Moreover, there is a general problem with ambitious NDCs and emission reduction trading. Every country decides how ambitious it wants to be regarding its domestic emission reduction (i.e. NDC). This gives countries an incentive to set themselves less ambitious NDCs because they can sell any emission reduction that goes beyond its NDC and generate export revenue [12] (Fig.1).

Figure 1: BAU: Business As usual, ITMO: Internationally Transferred Mitigation Outcomes
Figure 1: BAU: Business As usual, ITMO: Internationally Transferred Mitigation Outcomes

Additionally, it has been agreed that five percent of the proceeds (“share of proceeds”) from the voluntary carbon market (Article 6.4) will be funnelled to the UN Adaptation Fund which finances climate change adaptation projects in developing countries [11].

Overall, the first condition has not been met entirely. The carryover of low-quality CDM credits and the incentive for countries to set unambitious NCDs is a pressing concern. Moreover, some countries and non-governmental organisations would have liked to include the first carbon market (Article 6.2) in the “share of proceeds” agreement.

Figure 1 graphically depicts the carbon trade between two countries under Article 6.2 of the Paris Agreement. Country A outperformed on its emission reductions. The outperformance (positive difference between emissions target and actual emissions) can be sold to Country B, which underperformed on its emission reductions (negative difference between emissions target and actual emissions).

Moreover, Figure 1 shows that both countries have an incentive to set themselves “unambitious” NDCs. If Country A’s emission target would be 90 instead of 80, it could sell 10 more units of emission reductions. Similarly, if Country B’s emission target would be 80 instead of 70, it would have to buy 10 units less of emission reductions.

The figure also shows how double counting will be avoided using corresponding adjustment. Country A’s emission reduction sales will be added back to its own emissions (on an accounting basis – not literally). Similarly, Country B’s emissions will be reduced by the amount of emission reductions it buys (again on an accounting basis).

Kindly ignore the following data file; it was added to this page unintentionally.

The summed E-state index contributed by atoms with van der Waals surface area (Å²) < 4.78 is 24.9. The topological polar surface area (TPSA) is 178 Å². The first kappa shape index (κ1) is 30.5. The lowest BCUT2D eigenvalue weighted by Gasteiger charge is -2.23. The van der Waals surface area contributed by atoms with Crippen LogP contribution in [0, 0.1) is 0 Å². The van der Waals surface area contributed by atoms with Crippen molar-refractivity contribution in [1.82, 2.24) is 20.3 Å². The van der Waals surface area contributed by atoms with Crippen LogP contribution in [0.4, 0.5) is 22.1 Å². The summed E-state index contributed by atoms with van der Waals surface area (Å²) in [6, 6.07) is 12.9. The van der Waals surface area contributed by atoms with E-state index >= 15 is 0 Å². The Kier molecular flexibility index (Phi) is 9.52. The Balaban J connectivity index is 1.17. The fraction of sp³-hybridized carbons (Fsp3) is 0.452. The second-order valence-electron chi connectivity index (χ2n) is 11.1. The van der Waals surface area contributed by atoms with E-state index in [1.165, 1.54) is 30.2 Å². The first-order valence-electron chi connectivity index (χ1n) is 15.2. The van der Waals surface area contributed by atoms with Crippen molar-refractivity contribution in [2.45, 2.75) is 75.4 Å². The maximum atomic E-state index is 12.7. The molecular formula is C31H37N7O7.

This article is also featured on the London Journal of Energy. Future Thought Leaders is a democratic space presenting the thoughts and opinions of rising Energy & Sustainability writers, their opinions do not necessarily represent those of illuminem.


[1.]( United Nations Framework Convention on Climate Change. COP26 Reaches Consensus on Key Actions to Address Climate Change [Internet]. UNFCCC; 2021 [Internet]. )

[2.] ([Internet].Schneider L, Füsseler J, Kohli A, Graichen J, Healy S, Cames M, Broekhoff D, Lazarus M, La Hoz S, Cook V. Robust Accounting of International Transfers under Article 6 of the Paris Agreement. German Emissions Trading Authority at the German Environment Agency [Internet]. 2017 [cited 2022 Jan 04]; Figure 1, Application of corresponding adjustments to reported emissions; p. 28. )

[3.] ( After COP26: India’s crucial decade [Internet]. The Third Pole. 2021 [cited 12 December 2021]. )

[4.] (Bordoff J. The Developing World Needs Energy—and Lots of It [Internet]. Foreign Policy. 2021 [cited 12 December 2021]. )

[5.] (Fickling D. It's Now Possible to Grow Rich and Go Green [Internet]. BloombergQuint. 2021 [cited 12 December 2021].)

[6.] (Can low-income countries leapfrog to clean energy technologies? | New Scientist [Internet]. 2021 [cited 12 December 2021]. )

[7.] (Klapper L. Mobile phones are key to economic development. Are women missing out? [Internet]. Brookings. 2021 [cited 12 December 2021]. )

[8.] Arndt C, Arent D, Hartley F, Merven B, Mondal A. Faster Than You Think: Renewable Energy and Developing Countries. Annual Review of Resource Economics. 2019;11(1):149-168.

[9.] (Renewable energy leapfrogging: the better way forward. [Internet]. Climate Reality. 2021 [cited 12 December 2021].)

[10.] (India criticised over coal at Cop26 – but real villain was climate injustice [Internet]. the Guardian. 2021 [cited 12 December 2021]. )

[11.] (India at COP26 says its solar energy capacity increased 17 times in 7 years; now at 45 GW [Internet]. The Hindu. 2021 [cited 12 December 2021].)

[12.] Majid M. Renewable energy for sustainable development in India: current status, future prospects, challenges, employment, and investment opportunities. Energy, Sustainability and Society. 2020;10.

[13.] (COP26: Climate finance for fueling Renewable Energy in the Global South [Internet]. Power For All. 2021 [cited 12 December 2021].)

[14.] Vanegas Cantarero M. Of renewable energy, energy democracy, and sustainable development: A roadmap to accelerate the energy transition in developing countries. Energy Research & Social Science. 2020;70:101716.

Did you enjoy this energy voice? Support us by sharing this article!

Jonas Kottmeyer
About the author

Jonas Kottmeyer is a current MSc in Energy Management student at ESCP. Energy is an integral part of everyday life, and he experienced the importance of a constant and reliable electricity supply fist-hand when he spent some time in central Ghana. Power outages without prior notice were commonplace, complicating life for anyone who was not able to meet their energy needs from other sources. This experience was the beginning of his interest in energy supply.

Other Illuminem Voices

Rocket program for German LNG terminals
Simon Göß
Simon Göß
Aug 02 2022
LNG · Gas
Rocket program for German LNG terminals
Putin’s Net Zero World
Michael Moran
Michael Moran
Aug 01 2022